"Threatening Myself"
(highground / fta)

Ladies and Gentlemen, your plane is now ready for boarding. I am your captain speaking, Pilot Rase. Please take on your seatbelts, make sure your cellphone and other electronic equipment is shut off, as it might interfere with our inboard equipment. We hope you have a pleasant flight. Aight?!
"Threatening Myself" is the tape to be reviewed. Pilot Rase, for all that don't know, is one of the creative minds of the FTA crew outta San Jose, and he's maybe the one the closest associated with those three letters. If you check the site www.fulltimeartists.com, you'll see that there is much out there that goes to his credit. And some hip hop trivia: he's also the guy that did that enormously funky Sacred Hoop logo tag.
He opens the album with a slow moving "I'm With The D.J.", enhanced by Gas One's scratching. The whole title and female claiming gives this a funny twist, while it might be a little quiet to take you in from the start. So he follows this with "I Should Rap". With a whining and cutting sound, this sounds very sinister, and again a female is grabbing our attention asking "do you wanna get laid tonight". Okay. Rase states that he's in this game "for the love, not the hugs". Towards the end a guitar sound enters the room, and has a look around. But by then Rase has already progressed to "Bitch Ass Song". With a china town sample providing the backbone for him to show that he's not about the same old, he drops "how can I hold my own if I can't even hold my head up?" and "God is coming and Jesus is already here, but the Devil is cheating, got a head start of about 2000 years". After such intensity, we got to calm down with another instrumental cut, going by the name of "Superstar". Industrialized piano and keyboard sounds keep the dark and menacing vibe going. Always changing in form and appearance, this track mocks us with sunny hope, only to attack us with a chewing mechanism.
Now Rase is not all about his own self. So he steps aside and lets Marlon take charge behind the boards, and he also shares the mic with Joe Dubbs and Smash Adams. "Sardines" is opened up with thoughtful rhymes "cigarette in lip, inhale smoke into my chest, exhale the waste and then caught after, I think about drink, my liver hurts, I'm a lot like my dad, I guess it's in the genes, addicted to alcohol and nicotine" and continues with words like "avoid the devils gift and you could be a full time activist". Teaming up with Triangulum on "Another Interior", the playful bells allow the track to slowly unfold, then switch to some synthesized drops, that approaching the end multiply in a very dope manner. This effectively provides a different vibe to the over the top darkness of the other tracks. Finishing off the first side are some radio transmission, captured and pressed into the form of "Our New Song", produced by Dick Jones and featuring Unbreakable Comb and Triangulum. This style seems to be popular among the subterranean heads in Cali, as it manifests in a similar vibe.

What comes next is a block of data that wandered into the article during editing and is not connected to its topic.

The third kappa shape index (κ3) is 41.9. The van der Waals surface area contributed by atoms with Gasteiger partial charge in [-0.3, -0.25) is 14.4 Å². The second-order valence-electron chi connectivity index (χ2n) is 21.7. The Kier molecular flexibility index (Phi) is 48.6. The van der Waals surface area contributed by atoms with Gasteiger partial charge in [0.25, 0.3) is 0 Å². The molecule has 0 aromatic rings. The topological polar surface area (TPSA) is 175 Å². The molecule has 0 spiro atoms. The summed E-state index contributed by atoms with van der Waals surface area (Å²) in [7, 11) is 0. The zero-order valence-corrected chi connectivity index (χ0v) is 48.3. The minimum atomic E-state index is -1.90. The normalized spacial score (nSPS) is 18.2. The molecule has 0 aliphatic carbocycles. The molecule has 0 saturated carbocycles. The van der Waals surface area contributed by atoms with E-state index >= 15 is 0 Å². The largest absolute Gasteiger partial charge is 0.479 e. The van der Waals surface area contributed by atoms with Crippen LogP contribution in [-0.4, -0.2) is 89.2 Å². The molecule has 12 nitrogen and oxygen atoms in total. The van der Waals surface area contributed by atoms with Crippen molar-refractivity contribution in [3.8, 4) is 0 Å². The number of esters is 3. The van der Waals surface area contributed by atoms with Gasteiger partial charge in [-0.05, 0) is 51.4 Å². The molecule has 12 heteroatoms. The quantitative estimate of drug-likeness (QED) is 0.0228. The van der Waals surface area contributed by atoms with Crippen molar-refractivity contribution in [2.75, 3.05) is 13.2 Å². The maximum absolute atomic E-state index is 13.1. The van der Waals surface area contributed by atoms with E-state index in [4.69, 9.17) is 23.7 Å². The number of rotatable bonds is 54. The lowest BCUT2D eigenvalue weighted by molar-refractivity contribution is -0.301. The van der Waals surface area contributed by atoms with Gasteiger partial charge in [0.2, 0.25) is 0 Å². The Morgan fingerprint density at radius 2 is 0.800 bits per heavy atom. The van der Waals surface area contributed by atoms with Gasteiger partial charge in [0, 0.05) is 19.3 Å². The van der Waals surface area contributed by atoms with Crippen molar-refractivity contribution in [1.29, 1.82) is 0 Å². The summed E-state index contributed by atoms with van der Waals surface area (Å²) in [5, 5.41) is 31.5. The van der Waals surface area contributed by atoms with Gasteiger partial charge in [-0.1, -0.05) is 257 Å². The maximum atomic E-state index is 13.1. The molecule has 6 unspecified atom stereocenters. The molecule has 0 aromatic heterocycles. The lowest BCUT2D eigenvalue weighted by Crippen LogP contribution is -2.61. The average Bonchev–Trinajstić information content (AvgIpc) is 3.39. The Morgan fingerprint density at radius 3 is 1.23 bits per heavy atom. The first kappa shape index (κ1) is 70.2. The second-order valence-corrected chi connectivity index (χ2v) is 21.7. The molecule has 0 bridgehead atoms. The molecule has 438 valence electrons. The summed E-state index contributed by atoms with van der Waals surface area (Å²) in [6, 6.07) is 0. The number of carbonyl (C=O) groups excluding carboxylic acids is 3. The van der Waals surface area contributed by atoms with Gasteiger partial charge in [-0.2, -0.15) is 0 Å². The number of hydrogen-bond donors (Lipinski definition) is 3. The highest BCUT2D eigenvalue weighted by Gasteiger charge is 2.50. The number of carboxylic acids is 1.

"It's hard to see the future when the present ain't no gift, but it's harder to see myself doing anything but this".

On the b-side, Rase starts things off with another instrumental. This time piano fight over an old schoolish drum. A track that will paint many mental pictures, then again might be too short for a whole movie to play before your inner eye. Cause "Into My Palms", an intense track by Dick Jones and featuring Young Joseph and Neila cuts "Allmost There" short. Adding several parts to this track, it seems to always surprise you, while only getting back to where it started. However, this composition makes musicality a feature, and Neila is accompanying the take off in what sounds like a freed style. "Tee's" is a phone call interlude, before "If your Rap Is Strong", one of the best cuts on here raises like Phoenix out the ashes. These are some stars that fly like humble bees closely under your ceiling. And then Rase takes it down to the bare him. Acapella he speaks his heart: "it's days like today that make me this way, it was a world like this one that made FTA, dead empty eyes, extreme lows and highs, it's a rumble down on South First street, put a foot in your mouth and kick out your own teeth" and "when I turn around and look back, I need to be able to make eye contact, with the man who I am today and each villain I could have been along the way, it's hard to see the future when the present ain't no gift, but it's harder to see myself doing anything but this".
A clock ticking and Sidus Idiom's scratching open the title track. Rase is keeping the mic to himself on "Threatening Myself", while Dick again takes charge of the boards. And he pulls out an energetic track out of his equipment, especially with the monotonous piano, while the scratches give the track a strange dimension, but also the chance to intensify the drums. And so before we land again, things get calmed down too, on a track temptingly titled "4 min. 8 sec.". And instrumental expedition of instruments, namely a piano, and some guitar chords played before that, Rase puts this album in guiding frames, where the high rising piano can't break out, but also the low can't stomp through.
You hopefully kept your seatbelt on, cause the landing will be rough. And you never know if the engines will fail. Or the breaks. Even someone as experience as Rase couldn't save our asses then. (tadah the byk)

go to www.fulltimeartists.com to purchase this tape

explanation of our rating: each album can get a total of 100 stripes. there are three categories the albums are rated in: lyrics (40 stripes), beats (40 stripes) and originality (20 stripes). the stripes in black show the remaining stripes for the full 100.